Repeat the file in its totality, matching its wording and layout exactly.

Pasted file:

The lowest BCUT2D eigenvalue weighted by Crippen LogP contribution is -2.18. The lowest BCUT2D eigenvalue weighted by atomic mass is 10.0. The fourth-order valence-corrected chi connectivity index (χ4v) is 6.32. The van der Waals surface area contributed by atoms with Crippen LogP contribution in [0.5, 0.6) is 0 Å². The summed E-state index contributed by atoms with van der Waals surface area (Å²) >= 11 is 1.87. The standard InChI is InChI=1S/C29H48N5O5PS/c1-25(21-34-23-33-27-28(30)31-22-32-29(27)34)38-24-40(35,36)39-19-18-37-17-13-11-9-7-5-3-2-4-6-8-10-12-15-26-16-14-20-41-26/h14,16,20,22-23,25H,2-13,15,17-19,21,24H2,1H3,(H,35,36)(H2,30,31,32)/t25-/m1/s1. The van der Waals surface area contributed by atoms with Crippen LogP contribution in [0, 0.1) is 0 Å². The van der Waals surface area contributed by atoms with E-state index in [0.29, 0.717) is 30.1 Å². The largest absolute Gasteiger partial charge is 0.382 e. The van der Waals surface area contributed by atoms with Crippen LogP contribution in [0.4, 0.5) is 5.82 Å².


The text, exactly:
The lowest BCUT2D eigenvalue weighted by Crippen LogP contribution is -2.18. The lowest BCUT2D eigenvalue weighted by atomic mass is 10.0. The fourth-order valence-corrected chi connectivity index (χ4v) is 6.32. The van der Waals surface area contributed by atoms with Crippen LogP contribution in [0.5, 0.6) is 0 Å². The summed E-state index contributed by atoms with van der Waals surface area (Å²) >= 11 is 1.87. The standard InChI is InChI=1S/C29H48N5O5PS/c1-25(21-34-23-33-27-28(30)31-22-32-29(27)34)38-24-40(35,36)39-19-18-37-17-13-11-9-7-5-3-2-4-6-8-10-12-15-26-16-14-20-41-26/h14,16,20,22-23,25H,2-13,15,17-19,21,24H2,1H3,(H,35,36)(H2,30,31,32)/t25-/m1/s1. The van der Waals surface area contributed by atoms with Crippen LogP contribution in [0, 0.1) is 0 Å². The van der Waals surface area contributed by atoms with E-state index in [0.29, 0.717) is 30.1 Å². The largest absolute Gasteiger partial charge is 0.382 e. The van der Waals surface area contributed by atoms with Crippen LogP contribution in [0.4, 0.5) is 5.82 Å².